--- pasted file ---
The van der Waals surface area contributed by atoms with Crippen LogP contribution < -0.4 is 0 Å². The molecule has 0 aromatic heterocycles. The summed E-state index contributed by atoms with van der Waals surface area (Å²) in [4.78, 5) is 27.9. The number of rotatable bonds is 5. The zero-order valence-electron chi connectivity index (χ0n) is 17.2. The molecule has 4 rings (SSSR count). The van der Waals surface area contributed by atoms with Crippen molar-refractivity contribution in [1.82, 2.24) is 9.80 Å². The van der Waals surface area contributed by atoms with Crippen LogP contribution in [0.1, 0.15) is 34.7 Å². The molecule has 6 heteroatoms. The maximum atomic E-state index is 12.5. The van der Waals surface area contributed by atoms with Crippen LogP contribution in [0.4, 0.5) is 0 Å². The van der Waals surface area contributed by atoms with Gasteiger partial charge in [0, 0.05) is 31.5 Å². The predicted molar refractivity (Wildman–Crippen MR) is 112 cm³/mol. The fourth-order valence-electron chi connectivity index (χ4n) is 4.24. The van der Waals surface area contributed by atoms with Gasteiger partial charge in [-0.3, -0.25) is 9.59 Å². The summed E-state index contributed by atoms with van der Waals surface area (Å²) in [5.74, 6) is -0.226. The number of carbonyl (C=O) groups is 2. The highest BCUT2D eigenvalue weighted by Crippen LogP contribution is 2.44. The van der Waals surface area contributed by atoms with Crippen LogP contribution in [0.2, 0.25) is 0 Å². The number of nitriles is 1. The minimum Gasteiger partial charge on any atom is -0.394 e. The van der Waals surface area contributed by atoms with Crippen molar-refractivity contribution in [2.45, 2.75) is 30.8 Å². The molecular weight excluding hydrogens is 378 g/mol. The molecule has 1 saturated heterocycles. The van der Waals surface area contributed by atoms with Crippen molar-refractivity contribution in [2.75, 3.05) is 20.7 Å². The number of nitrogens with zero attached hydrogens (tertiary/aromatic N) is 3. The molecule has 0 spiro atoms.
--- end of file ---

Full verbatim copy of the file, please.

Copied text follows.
The van der Waals surface area contributed by atoms with Crippen LogP contribution < -0.4 is 0 Å². The molecule has 0 aromatic heterocycles. The summed E-state index contributed by atoms with van der Waals surface area (Å²) in [4.78, 5) is 27.9. The number of rotatable bonds is 5. The zero-order valence-electron chi connectivity index (χ0n) is 17.2. The molecule has 4 rings (SSSR count). The van der Waals surface area contributed by atoms with Crippen molar-refractivity contribution in [1.82, 2.24) is 9.80 Å². The van der Waals surface area contributed by atoms with Crippen LogP contribution in [0.1, 0.15) is 34.7 Å². The molecule has 6 heteroatoms. The maximum atomic E-state index is 12.5. The van der Waals surface area contributed by atoms with Crippen LogP contribution in [0.4, 0.5) is 0 Å². The van der Waals surface area contributed by atoms with Gasteiger partial charge in [0, 0.05) is 31.5 Å². The predicted molar refractivity (Wildman–Crippen MR) is 112 cm³/mol. The fourth-order valence-electron chi connectivity index (χ4n) is 4.24. The van der Waals surface area contributed by atoms with Gasteiger partial charge in [-0.3, -0.25) is 9.59 Å². The summed E-state index contributed by atoms with van der Waals surface area (Å²) in [5.74, 6) is -0.226. The number of carbonyl (C=O) groups is 2. The highest BCUT2D eigenvalue weighted by Crippen LogP contribution is 2.44. The van der Waals surface area contributed by atoms with Crippen LogP contribution in [0.2, 0.25) is 0 Å². The number of nitriles is 1. The minimum Gasteiger partial charge on any atom is -0.394 e. The van der Waals surface area contributed by atoms with Crippen molar-refractivity contribution in [2.45, 2.75) is 30.8 Å². The molecular weight excluding hydrogens is 378 g/mol. The molecule has 1 saturated heterocycles. The van der Waals surface area contributed by atoms with Crippen molar-refractivity contribution in [2.75, 3.05) is 20.7 Å². The number of nitrogens with zero attached hydrogens (tertiary/aromatic N) is 3. The molecule has 0 spiro atoms.